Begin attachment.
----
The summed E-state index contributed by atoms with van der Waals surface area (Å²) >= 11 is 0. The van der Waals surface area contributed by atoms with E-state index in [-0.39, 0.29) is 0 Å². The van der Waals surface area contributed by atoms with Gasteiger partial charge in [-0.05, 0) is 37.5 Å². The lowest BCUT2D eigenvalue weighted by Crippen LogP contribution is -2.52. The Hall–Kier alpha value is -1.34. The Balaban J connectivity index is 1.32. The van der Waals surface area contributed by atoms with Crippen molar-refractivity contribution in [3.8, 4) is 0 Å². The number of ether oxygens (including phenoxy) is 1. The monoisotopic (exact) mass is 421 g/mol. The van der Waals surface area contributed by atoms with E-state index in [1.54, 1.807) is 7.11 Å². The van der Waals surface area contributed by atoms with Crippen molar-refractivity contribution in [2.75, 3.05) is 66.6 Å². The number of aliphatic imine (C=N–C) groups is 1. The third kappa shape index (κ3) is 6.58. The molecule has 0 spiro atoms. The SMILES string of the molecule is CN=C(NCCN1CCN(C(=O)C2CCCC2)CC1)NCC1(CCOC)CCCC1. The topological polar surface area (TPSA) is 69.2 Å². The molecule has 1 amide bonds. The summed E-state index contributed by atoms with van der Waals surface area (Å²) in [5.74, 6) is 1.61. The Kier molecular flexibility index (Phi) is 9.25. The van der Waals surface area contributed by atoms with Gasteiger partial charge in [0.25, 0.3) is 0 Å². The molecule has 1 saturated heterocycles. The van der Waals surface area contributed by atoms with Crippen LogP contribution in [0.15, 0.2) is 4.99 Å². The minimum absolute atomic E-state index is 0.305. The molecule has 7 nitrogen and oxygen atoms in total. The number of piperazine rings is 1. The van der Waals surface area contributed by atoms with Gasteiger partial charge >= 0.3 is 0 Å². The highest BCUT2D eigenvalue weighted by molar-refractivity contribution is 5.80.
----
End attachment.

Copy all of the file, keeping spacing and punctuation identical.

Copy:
The summed E-state index contributed by atoms with van der Waals surface area (Å²) >= 11 is 0. The van der Waals surface area contributed by atoms with E-state index in [-0.39, 0.29) is 0 Å². The van der Waals surface area contributed by atoms with Gasteiger partial charge in [-0.05, 0) is 37.5 Å². The lowest BCUT2D eigenvalue weighted by Crippen LogP contribution is -2.52. The Hall–Kier alpha value is -1.34. The Balaban J connectivity index is 1.32. The van der Waals surface area contributed by atoms with Crippen molar-refractivity contribution in [3.8, 4) is 0 Å². The number of ether oxygens (including phenoxy) is 1. The monoisotopic (exact) mass is 421 g/mol. The van der Waals surface area contributed by atoms with E-state index in [1.54, 1.807) is 7.11 Å². The van der Waals surface area contributed by atoms with Crippen molar-refractivity contribution in [2.75, 3.05) is 66.6 Å². The number of aliphatic imine (C=N–C) groups is 1. The third kappa shape index (κ3) is 6.58. The molecule has 0 spiro atoms. The SMILES string of the molecule is CN=C(NCCN1CCN(C(=O)C2CCCC2)CC1)NCC1(CCOC)CCCC1. The topological polar surface area (TPSA) is 69.2 Å². The molecule has 1 amide bonds. The summed E-state index contributed by atoms with van der Waals surface area (Å²) in [5.74, 6) is 1.61. The Kier molecular flexibility index (Phi) is 9.25. The van der Waals surface area contributed by atoms with Gasteiger partial charge in [0.25, 0.3) is 0 Å². The molecule has 1 saturated heterocycles. The van der Waals surface area contributed by atoms with Crippen LogP contribution in [0.15, 0.2) is 4.99 Å². The minimum absolute atomic E-state index is 0.305. The molecule has 7 nitrogen and oxygen atoms in total. The number of piperazine rings is 1. The van der Waals surface area contributed by atoms with Gasteiger partial charge >= 0.3 is 0 Å². The highest BCUT2D eigenvalue weighted by molar-refractivity contribution is 5.80.